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  HOME | Mexico

Mexican Regulators Declare America Movil, Televisa to Be Dominant

MEXICO CITY – America Movil will face asymmetrical regulation in areas including interconnection and infrastructure sharing after being declared the dominant player in Mexico’s telecommunications sector, the company said.

Friday’s announcement by the Carlos Slim-controlled company came just hours after Grupo Televisa said it was named “preponderant economic agent” in the broadcasting market, a label that latter company said would imply a series of “substantial and restrictive measures, terms, conditions and obligations.”

In a press release Friday afternoon, America Movil said IFT’s resolution determined that it and its operating subsidiaries – Telcel (Mexico’s wireless market leader) and Telmex (the dominant fixed-line player) – constituted a dominant economic interest group in the telecommunications market.

The Slim-controlled interest group deemed “preponderant” also includes the tycoon’s conglomerate, Grupo Carso, and his financial arm, Grupo Financiero Inbursa, America Movil said.

The asymmetrical regulations imposed only apply to the telecommunications services and audiovisual content Slim’s companies provide.

They include “imposition of asymmetric (interconnection) rates to be determined by the IFT” and the sharing of infrastructure at rates to be negotiated among the operators.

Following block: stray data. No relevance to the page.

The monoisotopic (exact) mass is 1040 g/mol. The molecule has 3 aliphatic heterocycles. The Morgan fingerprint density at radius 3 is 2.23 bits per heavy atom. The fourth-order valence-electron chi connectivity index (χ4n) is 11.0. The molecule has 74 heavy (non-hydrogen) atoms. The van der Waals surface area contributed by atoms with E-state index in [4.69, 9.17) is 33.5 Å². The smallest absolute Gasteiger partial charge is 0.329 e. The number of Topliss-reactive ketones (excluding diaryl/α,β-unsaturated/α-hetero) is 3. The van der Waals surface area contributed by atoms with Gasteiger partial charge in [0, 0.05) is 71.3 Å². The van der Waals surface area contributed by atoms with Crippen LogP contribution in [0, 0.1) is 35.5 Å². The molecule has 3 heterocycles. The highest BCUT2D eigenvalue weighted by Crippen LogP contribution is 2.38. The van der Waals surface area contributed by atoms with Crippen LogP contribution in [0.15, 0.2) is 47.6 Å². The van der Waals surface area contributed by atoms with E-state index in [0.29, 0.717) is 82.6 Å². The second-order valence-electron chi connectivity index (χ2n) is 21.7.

In cases where no agreement on infrastructure-sharing rates can be reached between America Movil and its competitor, the IFT will determine them.

Other asymmetrical regulations that will affect Slim’s companies will include local loop unbundling and elimination of national roaming charges.

Earlier Friday, Grupo Televisa, which like America Movil is based in Mexico City, said in a statement the IFT had declared it a dominant operator in broadcast television and published an invitation to a public auction in which companies may bid to obtain frequencies to set up at least two additional national digital broadcasting networks in Mexico.

Televisa said that under the tighter regulatory regime it also would have to “make its broadcasting infrastructure available to third parties on a non-discriminatory and non-exclusive basis.”

Televisa has a nearly 70 percent market share of Mexico’s broadcasting industry, while Telcel controls a roughly equal share of the cellular business and Telmex’s share of the fixed-line business stands at about 80 percent.

In 2012, the Organization for Economic Co-Operation and Development released a study saying the lack of competition in Mexico’s telecoms sector has resulted in overcharging to the tune of $25.8 billion annually, as well as low penetration rates in services and infrastructure.

Slim discredited the study by saying it was using outdated data and that the $25.8 billion figure was “totally exaggerated” because it exceeded the combined annual revenues of Telcel and Telmex.

The OECD fired back, saying the estimate represented “the opportunity cost of the lack of competition in Mexico” not the profits or sales of any company in particular.

The IFT was created last year as part of a telecommunications and broadcast media overhaul proposed by President Enrique Peña Nieto’s administration and approved last year.

The overhaul established, among other things, that dominant operators in any sector would be subject to asymmetric regulation to avoid market distortion.

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